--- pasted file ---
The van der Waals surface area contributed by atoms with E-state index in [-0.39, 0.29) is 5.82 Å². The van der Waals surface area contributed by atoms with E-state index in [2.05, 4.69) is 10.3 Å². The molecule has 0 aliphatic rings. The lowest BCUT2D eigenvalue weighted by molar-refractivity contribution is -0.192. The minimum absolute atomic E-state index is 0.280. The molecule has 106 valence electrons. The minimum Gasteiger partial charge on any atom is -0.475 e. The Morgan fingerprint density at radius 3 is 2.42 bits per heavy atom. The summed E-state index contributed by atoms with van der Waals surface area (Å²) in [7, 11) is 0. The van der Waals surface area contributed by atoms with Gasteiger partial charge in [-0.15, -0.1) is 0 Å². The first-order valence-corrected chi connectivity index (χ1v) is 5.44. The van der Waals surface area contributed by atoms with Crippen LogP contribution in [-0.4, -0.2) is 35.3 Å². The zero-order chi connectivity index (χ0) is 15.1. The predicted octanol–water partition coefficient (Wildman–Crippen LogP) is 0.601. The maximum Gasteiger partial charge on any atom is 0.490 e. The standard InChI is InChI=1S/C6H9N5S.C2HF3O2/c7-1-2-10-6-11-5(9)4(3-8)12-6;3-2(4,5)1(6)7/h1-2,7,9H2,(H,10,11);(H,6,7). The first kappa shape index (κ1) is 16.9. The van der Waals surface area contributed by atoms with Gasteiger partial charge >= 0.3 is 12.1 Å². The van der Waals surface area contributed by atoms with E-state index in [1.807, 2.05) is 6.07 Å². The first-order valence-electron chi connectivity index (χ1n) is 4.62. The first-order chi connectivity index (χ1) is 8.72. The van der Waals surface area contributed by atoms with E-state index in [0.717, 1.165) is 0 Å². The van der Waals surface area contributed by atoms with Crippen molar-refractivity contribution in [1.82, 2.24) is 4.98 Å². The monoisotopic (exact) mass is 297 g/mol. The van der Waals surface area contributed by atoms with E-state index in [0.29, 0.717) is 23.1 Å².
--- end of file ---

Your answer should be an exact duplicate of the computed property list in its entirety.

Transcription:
The van der Waals surface area contributed by atoms with E-state index in [-0.39, 0.29) is 5.82 Å². The van der Waals surface area contributed by atoms with E-state index in [2.05, 4.69) is 10.3 Å². The molecule has 0 aliphatic rings. The lowest BCUT2D eigenvalue weighted by molar-refractivity contribution is -0.192. The minimum absolute atomic E-state index is 0.280. The molecule has 106 valence electrons. The minimum Gasteiger partial charge on any atom is -0.475 e. The Morgan fingerprint density at radius 3 is 2.42 bits per heavy atom. The summed E-state index contributed by atoms with van der Waals surface area (Å²) in [7, 11) is 0. The van der Waals surface area contributed by atoms with Gasteiger partial charge in [-0.15, -0.1) is 0 Å². The first-order valence-corrected chi connectivity index (χ1v) is 5.44. The van der Waals surface area contributed by atoms with Crippen LogP contribution in [-0.4, -0.2) is 35.3 Å². The zero-order chi connectivity index (χ0) is 15.1. The predicted octanol–water partition coefficient (Wildman–Crippen LogP) is 0.601. The maximum Gasteiger partial charge on any atom is 0.490 e. The standard InChI is InChI=1S/C6H9N5S.C2HF3O2/c7-1-2-10-6-11-5(9)4(3-8)12-6;3-2(4,5)1(6)7/h1-2,7,9H2,(H,10,11);(H,6,7). The first kappa shape index (κ1) is 16.9. The van der Waals surface area contributed by atoms with Gasteiger partial charge >= 0.3 is 12.1 Å². The van der Waals surface area contributed by atoms with E-state index in [1.807, 2.05) is 6.07 Å². The first-order valence-electron chi connectivity index (χ1n) is 4.62. The first-order chi connectivity index (χ1) is 8.72. The van der Waals surface area contributed by atoms with E-state index in [0.717, 1.165) is 0 Å². The van der Waals surface area contributed by atoms with Crippen molar-refractivity contribution in [1.82, 2.24) is 4.98 Å². The monoisotopic (exact) mass is 297 g/mol. The van der Waals surface area contributed by atoms with E-state index in [0.29, 0.717) is 23.1 Å².